- ‘So’, said my friend’s wife, ‘it’s not that far from the cemetery.’
- ‘No’, I replied.
- ‘I always wondered, if you’re sitting in your garden can you smell the crematorium?’
Stunned looks all around. She was dead serious.
- ‘Yes’, I recovered quickly, ‘every time I smell that scent I feel like setting up the barbecue.’
Friday, September 22, 2006
After the torrential rains of August, September has been quite nice. This week we had some pretty high temperatures, so I opened up the window of our office/magma chamber to cool off and to pretend I was walking outside and didn’t have to work at all.
Suddenly, my total concentration and focus on my work was broken by a little bird flying trough the open window into our office. It flew around a bit, and then tried to get out again. But it missed the open window and bumped its head on the glass pane next to it. Surprised and shaken, it flew to the lamp to recover and understand what the hell had happened.
It was right above me and I could see it was a Great Tit (no cheap comments please, surf to jerkoff.com if you can’t control yourself). It waited a bit and then flew to the window, this time without banging its head into it. Instead it examined this annoying human made barrier until it found the open window again and scurried off.
Leaving the big ugly bird to stew in its cage.
Wednesday, September 20, 2006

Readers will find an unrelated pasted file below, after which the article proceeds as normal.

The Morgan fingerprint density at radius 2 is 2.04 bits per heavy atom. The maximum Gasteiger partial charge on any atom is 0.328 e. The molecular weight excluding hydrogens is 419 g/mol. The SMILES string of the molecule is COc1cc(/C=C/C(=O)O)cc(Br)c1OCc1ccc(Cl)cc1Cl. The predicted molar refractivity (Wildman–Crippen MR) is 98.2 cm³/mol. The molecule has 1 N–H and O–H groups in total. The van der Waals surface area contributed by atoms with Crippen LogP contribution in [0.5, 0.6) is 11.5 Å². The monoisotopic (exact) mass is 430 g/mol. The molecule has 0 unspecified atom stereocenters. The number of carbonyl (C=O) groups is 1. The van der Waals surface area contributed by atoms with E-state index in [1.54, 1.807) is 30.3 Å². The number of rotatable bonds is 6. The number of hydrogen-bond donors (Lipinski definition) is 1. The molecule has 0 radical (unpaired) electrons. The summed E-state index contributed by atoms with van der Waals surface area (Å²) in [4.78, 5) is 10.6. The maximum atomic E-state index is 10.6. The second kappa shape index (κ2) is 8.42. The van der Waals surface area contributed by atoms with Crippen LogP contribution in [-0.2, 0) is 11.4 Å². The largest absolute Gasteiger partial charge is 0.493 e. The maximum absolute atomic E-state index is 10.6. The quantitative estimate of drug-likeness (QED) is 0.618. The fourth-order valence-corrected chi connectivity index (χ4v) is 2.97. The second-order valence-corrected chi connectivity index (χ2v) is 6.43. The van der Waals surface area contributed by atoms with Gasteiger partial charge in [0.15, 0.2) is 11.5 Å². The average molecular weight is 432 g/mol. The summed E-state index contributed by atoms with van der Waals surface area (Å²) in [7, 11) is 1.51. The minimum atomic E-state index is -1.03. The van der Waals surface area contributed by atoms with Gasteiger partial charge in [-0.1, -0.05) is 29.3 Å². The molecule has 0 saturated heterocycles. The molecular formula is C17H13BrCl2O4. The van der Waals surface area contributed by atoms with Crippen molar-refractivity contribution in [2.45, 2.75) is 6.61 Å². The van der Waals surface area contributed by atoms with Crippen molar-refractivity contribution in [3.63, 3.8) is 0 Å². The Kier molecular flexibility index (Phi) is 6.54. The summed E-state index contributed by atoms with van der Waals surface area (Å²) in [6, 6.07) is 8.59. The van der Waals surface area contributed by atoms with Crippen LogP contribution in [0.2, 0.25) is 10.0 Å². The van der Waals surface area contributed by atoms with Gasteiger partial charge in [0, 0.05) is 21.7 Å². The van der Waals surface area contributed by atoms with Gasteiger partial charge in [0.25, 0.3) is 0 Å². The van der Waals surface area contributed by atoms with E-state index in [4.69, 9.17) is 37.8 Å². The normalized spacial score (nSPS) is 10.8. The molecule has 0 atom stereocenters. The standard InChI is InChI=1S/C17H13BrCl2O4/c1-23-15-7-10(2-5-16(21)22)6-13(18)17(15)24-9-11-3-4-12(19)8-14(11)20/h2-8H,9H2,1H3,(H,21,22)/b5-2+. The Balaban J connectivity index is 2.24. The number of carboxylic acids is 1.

There is there one yeary hoorah, hoorah!
That can you well see that is he.
And that’s why sing we glad yes yes!
And that’s why sing we glad.
(Er is er een jarig hoera, hoera!
Dat kun je wel zien dat is hij.
En daarom zingen wij blij, ja ja!
En daarom zingen wij blij.)
Bartlog celebrates its first birthday, dear readers. I’d almost forgotten about it, or more correctly, I did forget about it because my first post was on the 9th of September. But let’s not spoil the fun, I’m used to postponing my birthdays because half of the time I’m on a mission abroad for my work and I have to wait until I return before the party can really start.
When I started my blog I wondered if I would be able to keep it up and find enough material to write about on a regular base. I also wondered if my antics would get any attention, given the incredible explosion in the number of blogs lately. On the other hand, many of those new weblogs quickly disappear, making Bartlog a bit of a veteran despite its tender age.